Read ICFJ's three-year global study on gender-based online violence against women journalists representing collaborative research covering 15 countries.
"Online violence against women journalists is one of the most serious contemporary threats to press freedom internationally. It aids and abets impunity for crimes against journalists, including physical assault and murder. It is designed to silence, humiliate, and discredit. It inflicts very real psychological
injury, chills public interest journalism, kills women’s careers and deprives society of important voices and perspectives."
The research draws on:
- The inputs of nearly 1,100 survey participants and interviewees;
- 2 big data case studies examining 2.5 million social media posts directed at Nobel Laureate Maria Ressa (The Philippines) and multi award-winning investigative journalist Carole Cadwalladr (UK);
- 15 detailed individual country case studies
"...freedom of expression is not an absolute right. On the one hand, this means that freedom of speech defences cannot be used to justify abuses of the rights of others, and neither can they be used to fend off justifiable restrictions by a State acting within the international standards for legitimate limitations on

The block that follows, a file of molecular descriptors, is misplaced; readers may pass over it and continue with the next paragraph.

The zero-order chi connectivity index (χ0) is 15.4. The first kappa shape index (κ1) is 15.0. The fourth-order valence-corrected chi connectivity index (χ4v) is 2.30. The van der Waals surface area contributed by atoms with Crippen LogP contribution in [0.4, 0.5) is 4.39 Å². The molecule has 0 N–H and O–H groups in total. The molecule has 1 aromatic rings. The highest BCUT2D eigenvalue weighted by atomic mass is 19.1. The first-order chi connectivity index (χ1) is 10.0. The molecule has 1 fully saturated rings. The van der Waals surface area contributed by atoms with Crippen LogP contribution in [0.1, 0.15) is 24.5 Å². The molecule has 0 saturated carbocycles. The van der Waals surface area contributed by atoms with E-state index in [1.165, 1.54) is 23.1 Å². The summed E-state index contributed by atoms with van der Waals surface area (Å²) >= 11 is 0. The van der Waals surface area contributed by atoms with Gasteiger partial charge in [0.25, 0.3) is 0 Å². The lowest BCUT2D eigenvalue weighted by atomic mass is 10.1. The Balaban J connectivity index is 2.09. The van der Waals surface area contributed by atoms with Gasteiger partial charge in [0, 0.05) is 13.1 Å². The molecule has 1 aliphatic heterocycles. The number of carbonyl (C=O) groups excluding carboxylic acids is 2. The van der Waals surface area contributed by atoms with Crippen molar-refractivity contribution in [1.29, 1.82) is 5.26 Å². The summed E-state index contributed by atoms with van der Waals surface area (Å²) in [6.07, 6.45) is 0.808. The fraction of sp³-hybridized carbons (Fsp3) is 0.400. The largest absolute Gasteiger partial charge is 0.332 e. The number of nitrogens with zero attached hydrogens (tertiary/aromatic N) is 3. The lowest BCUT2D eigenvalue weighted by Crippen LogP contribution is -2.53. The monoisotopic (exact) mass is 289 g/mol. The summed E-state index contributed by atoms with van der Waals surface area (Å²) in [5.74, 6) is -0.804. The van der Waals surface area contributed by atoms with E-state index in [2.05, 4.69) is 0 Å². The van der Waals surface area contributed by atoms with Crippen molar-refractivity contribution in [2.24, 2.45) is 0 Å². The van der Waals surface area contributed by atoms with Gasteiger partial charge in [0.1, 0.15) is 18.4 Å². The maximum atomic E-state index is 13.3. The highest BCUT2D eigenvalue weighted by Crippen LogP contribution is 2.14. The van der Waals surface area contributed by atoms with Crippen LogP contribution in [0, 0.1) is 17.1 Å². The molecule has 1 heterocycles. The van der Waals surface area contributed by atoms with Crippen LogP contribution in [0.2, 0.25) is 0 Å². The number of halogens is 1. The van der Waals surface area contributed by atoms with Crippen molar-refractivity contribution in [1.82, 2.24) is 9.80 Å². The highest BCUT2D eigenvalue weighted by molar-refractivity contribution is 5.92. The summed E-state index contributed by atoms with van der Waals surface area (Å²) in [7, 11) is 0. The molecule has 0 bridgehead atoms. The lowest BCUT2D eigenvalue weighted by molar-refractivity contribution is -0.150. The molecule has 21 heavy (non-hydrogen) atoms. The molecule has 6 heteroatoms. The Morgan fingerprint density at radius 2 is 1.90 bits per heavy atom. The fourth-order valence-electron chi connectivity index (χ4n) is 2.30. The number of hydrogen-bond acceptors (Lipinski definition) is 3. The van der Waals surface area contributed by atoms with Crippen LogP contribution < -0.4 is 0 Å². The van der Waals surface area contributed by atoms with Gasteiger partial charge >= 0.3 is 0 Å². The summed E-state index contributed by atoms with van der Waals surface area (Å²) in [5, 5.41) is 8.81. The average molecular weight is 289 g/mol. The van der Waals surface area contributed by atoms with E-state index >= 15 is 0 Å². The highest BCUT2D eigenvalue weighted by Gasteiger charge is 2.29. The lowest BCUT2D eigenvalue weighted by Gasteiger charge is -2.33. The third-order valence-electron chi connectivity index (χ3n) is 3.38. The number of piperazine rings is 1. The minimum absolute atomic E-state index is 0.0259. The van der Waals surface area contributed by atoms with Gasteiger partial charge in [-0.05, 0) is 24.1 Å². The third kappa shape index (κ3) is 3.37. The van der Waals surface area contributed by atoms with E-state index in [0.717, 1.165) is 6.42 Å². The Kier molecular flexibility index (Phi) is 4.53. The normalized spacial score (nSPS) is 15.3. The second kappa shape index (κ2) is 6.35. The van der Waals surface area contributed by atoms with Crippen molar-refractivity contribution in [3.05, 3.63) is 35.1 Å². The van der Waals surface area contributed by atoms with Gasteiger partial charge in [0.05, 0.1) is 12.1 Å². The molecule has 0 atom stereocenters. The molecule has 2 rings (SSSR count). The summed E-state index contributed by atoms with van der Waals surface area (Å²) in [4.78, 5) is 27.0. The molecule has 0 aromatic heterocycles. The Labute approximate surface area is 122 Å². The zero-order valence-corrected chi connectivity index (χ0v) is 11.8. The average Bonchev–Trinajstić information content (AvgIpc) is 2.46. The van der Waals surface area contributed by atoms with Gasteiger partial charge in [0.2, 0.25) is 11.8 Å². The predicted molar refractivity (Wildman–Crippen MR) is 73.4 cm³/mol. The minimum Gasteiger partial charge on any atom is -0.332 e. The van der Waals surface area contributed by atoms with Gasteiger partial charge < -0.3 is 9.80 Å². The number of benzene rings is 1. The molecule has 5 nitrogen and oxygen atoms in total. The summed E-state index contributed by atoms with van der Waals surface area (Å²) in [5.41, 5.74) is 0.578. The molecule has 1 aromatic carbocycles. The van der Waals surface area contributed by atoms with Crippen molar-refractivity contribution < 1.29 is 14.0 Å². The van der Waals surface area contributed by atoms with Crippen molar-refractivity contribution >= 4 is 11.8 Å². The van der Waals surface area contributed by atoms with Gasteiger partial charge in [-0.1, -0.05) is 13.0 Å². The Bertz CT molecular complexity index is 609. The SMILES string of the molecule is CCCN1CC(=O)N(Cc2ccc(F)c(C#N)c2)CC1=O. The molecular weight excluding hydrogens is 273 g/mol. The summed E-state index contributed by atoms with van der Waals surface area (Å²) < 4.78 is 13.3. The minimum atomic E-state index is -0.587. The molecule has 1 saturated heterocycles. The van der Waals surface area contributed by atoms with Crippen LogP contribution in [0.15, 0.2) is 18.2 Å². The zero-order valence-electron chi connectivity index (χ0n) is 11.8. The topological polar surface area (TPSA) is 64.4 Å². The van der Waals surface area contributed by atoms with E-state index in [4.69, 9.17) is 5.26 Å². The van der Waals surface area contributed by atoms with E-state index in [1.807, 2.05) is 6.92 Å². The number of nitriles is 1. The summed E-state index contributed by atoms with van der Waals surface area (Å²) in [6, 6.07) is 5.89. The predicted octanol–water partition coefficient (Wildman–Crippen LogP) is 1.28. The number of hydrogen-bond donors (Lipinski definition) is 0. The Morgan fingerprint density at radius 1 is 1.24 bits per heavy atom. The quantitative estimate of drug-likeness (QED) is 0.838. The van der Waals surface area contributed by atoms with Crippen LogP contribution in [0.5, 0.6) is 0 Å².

Nor can ‘freedom of speech’ be used to excuse failing to act against online violence by those private actors whose facilities and platforms are exploited by attackers. The notion that a person’s right to ‘free speech’ therefore entitles them to undercut another person’s right to freedom of expression (including press freedom) is contrary to international standards on freedom of expression.
On the other hand, as former UN Special Rapporteur for freedom of expression David Kaye warned in a 2017 report, any attempts by States to stop and prevent gendered online violence must also avoid censorship: “Censorship and undue restrictions on content could end up undermining the rights of the very women for whom governments and corporate actors may seek to provide redress” (OHCHR, 2017a).
In other words: at the UN level, countering online violence against women journalists while respecting freedom of expression is a ‘balancing act’ (Bontcheva and Posetti, 2020). But it would be a false binary argument to suggest that it is not possible to both defend freedom of expression while also working to prevent and stop online violence against women journalists - a form of attack which is ultimately designed to chill their reporting and undercut press freedom."